3. Method of Extraction and Separation of Poly Phenols 14

3.1 HPLC Methods 14

3.2 High Performance Capillary Electrophoresis (HPCE) Methods 17

3.3 Gas Chromatography Methods 18

4.0 Stability Studies for Tea Catechins 21

4.1 Stability of Green Tea Catechins in Solutions 21

4.2 Stability of Green Tea Catechins in Bread Making Process 24

5.0 Kinetic Studies for The Tea Catechins 25

5.1 Autoxidation of Catechins 25

5.2 Kinetic of Catechin Oxidation by Polyphenols Oxidase 26

5.3 Oxidation of Tea Catechins by Molecular Oxygen 28

EXPERIMENTAL 30

1. Experimental Plan 31

2. Material and Methods 33

2.1 Chemicals 33

2.2 Tea Material 33

2.3 Instrumentations 34

3. High Performance liquid chromatographic analysis 34

4. Experimental Procedure 35 4.1 Method Validation 35 4.1.1 Linearity 35 4.1.2 Precision 35 4.1.3 Repeatability 35 4.1.4 Selectivity 35 4.1.5 Limit of Quantitation 36

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4.1.6 Limit of Detection 36

5. Investigation of the Factors Affecting the Stability of Green Tea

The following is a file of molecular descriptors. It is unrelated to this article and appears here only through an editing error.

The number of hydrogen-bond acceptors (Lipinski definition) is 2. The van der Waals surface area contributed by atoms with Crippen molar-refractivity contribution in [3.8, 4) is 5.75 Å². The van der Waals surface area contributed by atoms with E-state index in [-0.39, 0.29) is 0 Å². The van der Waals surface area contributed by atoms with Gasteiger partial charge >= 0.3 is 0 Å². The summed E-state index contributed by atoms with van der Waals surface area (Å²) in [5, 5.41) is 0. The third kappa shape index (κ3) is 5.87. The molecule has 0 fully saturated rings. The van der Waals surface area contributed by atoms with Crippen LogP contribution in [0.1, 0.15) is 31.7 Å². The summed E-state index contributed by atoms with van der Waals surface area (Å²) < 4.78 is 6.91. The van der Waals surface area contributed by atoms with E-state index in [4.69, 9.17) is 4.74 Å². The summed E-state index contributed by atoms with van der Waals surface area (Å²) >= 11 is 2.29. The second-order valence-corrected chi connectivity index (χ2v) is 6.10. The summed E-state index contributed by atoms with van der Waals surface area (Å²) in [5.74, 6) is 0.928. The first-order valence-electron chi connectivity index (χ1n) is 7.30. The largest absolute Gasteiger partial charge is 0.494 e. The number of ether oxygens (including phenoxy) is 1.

Catechins in Aqueous Solutions 36

5.1 The Effect of Atmospheric Air on the Stability 36

5.2 The Effect of Temperature on the Stability 36

5.3 The Effect of pH on the Stability 36

5.4 The Effect of Buffer Species on the Stability 37

5.5 The Effect of Co-solvency on the Stability 38

5.6 Kinetics for the Reaction 39

RESULTS 40

1. Identification of the examined Tea Catechins 41

2. Validation of Analytical Method 42

2.1 Linearity 42 2.2 Precision 45 2.3 Reproducibility 46 2.4 Selectivity 46 2.5 Limit of Quantification 48 2.6 Limit of Detection 49

3.0 Investigation of the Factors Affecting the Stability of Tea Catechins in

Aqueous Solutions. 51

3.1 The Effect of Atmospheric Air on the Stability: 51

3.2 The Effect of Temperature on the Stability: 53

3.3 The Effect of pH on the Stability: 56

3.4 The Effect of Co-Solvency on the Stability 60

4.0 Kinetics for the Reaction 63

CONCLUTIONS 69

REFERANCES 71

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VII

List of Tables

Page Table 1 Description of the performed experiments to study different factors

affecting the stability of Tea Catechins in this study 32

Table 2 Specification of the chemicals used in the present study 33 Table 3 The added amount of NaCl to 100 ml of 0.05 phosphate buffer

solution at each pH value 37

Table 4 The added amount of NaCl to 100 ml of 0.05 Citrate buffer

solutions at each pH value 38

Table 5 Calibration Data for EC 43